Wednesday, February 2, 2011

Deja Viewing

Film: Groundhog Day
Format: DVD from personal collection on kick-ass portable DVD player.

Early in the film Groundhog Day, weatherman Phil Connors (Bill Murray) asks a couple of drunks in a bowling alley how they would react if every day was exactly the same and nothing they did mattered or changed anything. It’s a real question in this film because this is the story of Phil Connors doing exactly that.

The film takes place, naturally enough, on Groundhog Day in Punxsutawney, PA, the “weather capital of the world,” called such because it is the home of Punxsutawney Phil, the groundhog that determines whether or not we will have an early spring or six more weeks of winter. This year, allegedly, there was no shadow, which means an early spring. That’s great, except that it also means that all of this snow (we got dumped on like much of the country) will melt quickly, which causes its own problems.

Regardless, Phil Connors is a weatherman in Pittsburgh and has journeyed to the little town to get footage of the festival. Accompanying him are his cameraman, Larry (Chris Elliott) and his new producer, Rita (Andie MacDowell). Phil is a bastard, a prima donna, and unpleasant to everyone he thinks beneath him, which is essentially everyone. When a blizzard hits on the way back to Pittsburgh and the trio is stranded in Punxsutawney for another night, strange things start happening to Phil. He wakes up, and it’s Groundhog Day all over again. For him, the calendar has stopped, and he is forced to relive the same day over and over again.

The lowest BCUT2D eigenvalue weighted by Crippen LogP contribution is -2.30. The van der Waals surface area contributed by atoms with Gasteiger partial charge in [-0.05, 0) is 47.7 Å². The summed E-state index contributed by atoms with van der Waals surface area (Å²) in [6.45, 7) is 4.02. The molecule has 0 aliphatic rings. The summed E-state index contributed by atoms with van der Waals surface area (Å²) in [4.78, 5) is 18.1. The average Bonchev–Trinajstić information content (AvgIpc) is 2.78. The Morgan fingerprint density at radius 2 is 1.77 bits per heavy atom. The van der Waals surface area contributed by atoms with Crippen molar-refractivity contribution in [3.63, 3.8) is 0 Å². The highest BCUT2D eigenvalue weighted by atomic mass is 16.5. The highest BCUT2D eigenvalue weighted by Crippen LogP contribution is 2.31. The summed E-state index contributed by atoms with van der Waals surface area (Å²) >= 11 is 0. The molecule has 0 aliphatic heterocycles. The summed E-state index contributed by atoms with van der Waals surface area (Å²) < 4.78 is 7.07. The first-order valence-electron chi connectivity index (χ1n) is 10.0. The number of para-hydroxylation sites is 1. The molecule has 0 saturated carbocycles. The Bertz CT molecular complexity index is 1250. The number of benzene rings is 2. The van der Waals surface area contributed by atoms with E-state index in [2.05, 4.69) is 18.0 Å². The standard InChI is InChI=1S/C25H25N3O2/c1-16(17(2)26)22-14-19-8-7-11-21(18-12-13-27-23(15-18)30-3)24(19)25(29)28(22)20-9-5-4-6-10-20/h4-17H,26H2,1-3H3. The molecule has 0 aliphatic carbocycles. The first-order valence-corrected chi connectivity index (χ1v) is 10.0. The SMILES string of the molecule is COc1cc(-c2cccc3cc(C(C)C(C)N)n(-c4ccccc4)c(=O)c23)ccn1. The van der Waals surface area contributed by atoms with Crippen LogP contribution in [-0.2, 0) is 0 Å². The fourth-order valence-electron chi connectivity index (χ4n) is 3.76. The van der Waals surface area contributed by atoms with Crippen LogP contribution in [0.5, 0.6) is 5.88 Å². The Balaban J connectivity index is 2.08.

We aren’t told how many Groundhog Days Phil has to live through. There are more than 30 different days in the movie, but certainly it numbers into the tens of thousands at the very least, based on the skills that Phil has by the end of the film (he can, for instance, play the piano as if he had practiced for years despite starting the film with no skills at all).

Slowly, as Phil starts to go through the same day again and again, we begin to understand the rhythm of this particular day, and we see Phil starting to learn everything that is going on around him. He learns what happens to other people on this day, and starts to develop a sort of relationship with the town and the people around him, knowing what is going to happen before it does.

This movie is smart for a number of reasons. One of the main reasons is that Phil behaves exactly as many of us would. Initially confused by the repeat day, Phil starts to figure out that every day begins as a clean slate, which means he has unlimited freedom to act exactly as he wishes. He uses this freedom to explore his darker side initially, stealing money from an armored truck, finding out everything he can about attractive women one “day” and bedding them the next, and baiting the local cops into hunting him down and throwing him in jail only to discover every morning that he begins once again back in his bed and breakfast room with the same day looming over him.

It also heads into very dark territory in that Phil becomes so distraught over his situation and his unchanging day that he begins killing himself in various methods. He is, in short order, killed in a car accident, electrocuted, run over by a truck, and smashed on impact after a long fall. These are fun scenes despite what is happening, none so entertaining as his kidnapping of the groundhog, a high-speed chase with the rodent at the wheel of the truck, and a drive off a cliff into a quarry. Despite all of these attempts on his own life, Phil once again awakens every morning at 6:00 to the sound of Sonny and Cher singing “I’ve Got You, Babe” and the comment that once again it is Groundhog Day on the radio.